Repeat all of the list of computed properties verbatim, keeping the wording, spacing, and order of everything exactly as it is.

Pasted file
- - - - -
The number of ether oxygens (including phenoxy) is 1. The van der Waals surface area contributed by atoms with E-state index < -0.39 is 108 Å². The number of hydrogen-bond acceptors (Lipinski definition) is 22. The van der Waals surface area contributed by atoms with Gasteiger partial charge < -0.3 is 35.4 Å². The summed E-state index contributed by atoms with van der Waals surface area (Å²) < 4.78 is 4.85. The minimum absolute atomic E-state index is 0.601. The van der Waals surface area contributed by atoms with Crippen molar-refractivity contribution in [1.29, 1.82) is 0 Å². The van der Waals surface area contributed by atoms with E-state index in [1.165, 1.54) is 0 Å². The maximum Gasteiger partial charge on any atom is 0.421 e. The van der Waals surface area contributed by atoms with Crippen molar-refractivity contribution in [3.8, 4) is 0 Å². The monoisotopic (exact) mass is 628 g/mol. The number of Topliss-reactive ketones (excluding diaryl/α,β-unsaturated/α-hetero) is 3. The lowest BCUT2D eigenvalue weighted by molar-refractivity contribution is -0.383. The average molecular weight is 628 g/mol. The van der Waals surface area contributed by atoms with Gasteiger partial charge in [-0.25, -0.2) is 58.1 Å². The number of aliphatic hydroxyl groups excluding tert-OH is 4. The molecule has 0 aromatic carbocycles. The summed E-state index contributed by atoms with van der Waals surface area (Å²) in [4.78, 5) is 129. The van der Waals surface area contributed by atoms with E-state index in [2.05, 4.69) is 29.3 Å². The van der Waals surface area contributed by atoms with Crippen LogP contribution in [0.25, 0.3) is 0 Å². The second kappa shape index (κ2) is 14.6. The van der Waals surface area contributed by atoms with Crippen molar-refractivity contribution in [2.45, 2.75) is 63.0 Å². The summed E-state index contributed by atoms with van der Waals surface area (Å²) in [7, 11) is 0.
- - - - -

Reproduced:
The number of ether oxygens (including phenoxy) is 1. The van der Waals surface area contributed by atoms with E-state index < -0.39 is 108 Å². The number of hydrogen-bond acceptors (Lipinski definition) is 22. The van der Waals surface area contributed by atoms with Gasteiger partial charge < -0.3 is 35.4 Å². The summed E-state index contributed by atoms with van der Waals surface area (Å²) < 4.78 is 4.85. The minimum absolute atomic E-state index is 0.601. The van der Waals surface area contributed by atoms with Crippen molar-refractivity contribution in [1.29, 1.82) is 0 Å². The van der Waals surface area contributed by atoms with E-state index in [1.165, 1.54) is 0 Å². The maximum Gasteiger partial charge on any atom is 0.421 e. The van der Waals surface area contributed by atoms with Crippen molar-refractivity contribution in [3.8, 4) is 0 Å². The monoisotopic (exact) mass is 628 g/mol. The number of Topliss-reactive ketones (excluding diaryl/α,β-unsaturated/α-hetero) is 3. The lowest BCUT2D eigenvalue weighted by molar-refractivity contribution is -0.383. The average molecular weight is 628 g/mol. The van der Waals surface area contributed by atoms with Gasteiger partial charge in [-0.25, -0.2) is 58.1 Å². The number of aliphatic hydroxyl groups excluding tert-OH is 4. The molecule has 0 aromatic carbocycles. The summed E-state index contributed by atoms with van der Waals surface area (Å²) in [4.78, 5) is 129. The van der Waals surface area contributed by atoms with E-state index in [2.05, 4.69) is 29.3 Å². The van der Waals surface area contributed by atoms with Crippen LogP contribution in [0.25, 0.3) is 0 Å². The second kappa shape index (κ2) is 14.6. The van der Waals surface area contributed by atoms with Crippen molar-refractivity contribution in [2.45, 2.75) is 63.0 Å². The summed E-state index contributed by atoms with van der Waals surface area (Å²) in [7, 11) is 0.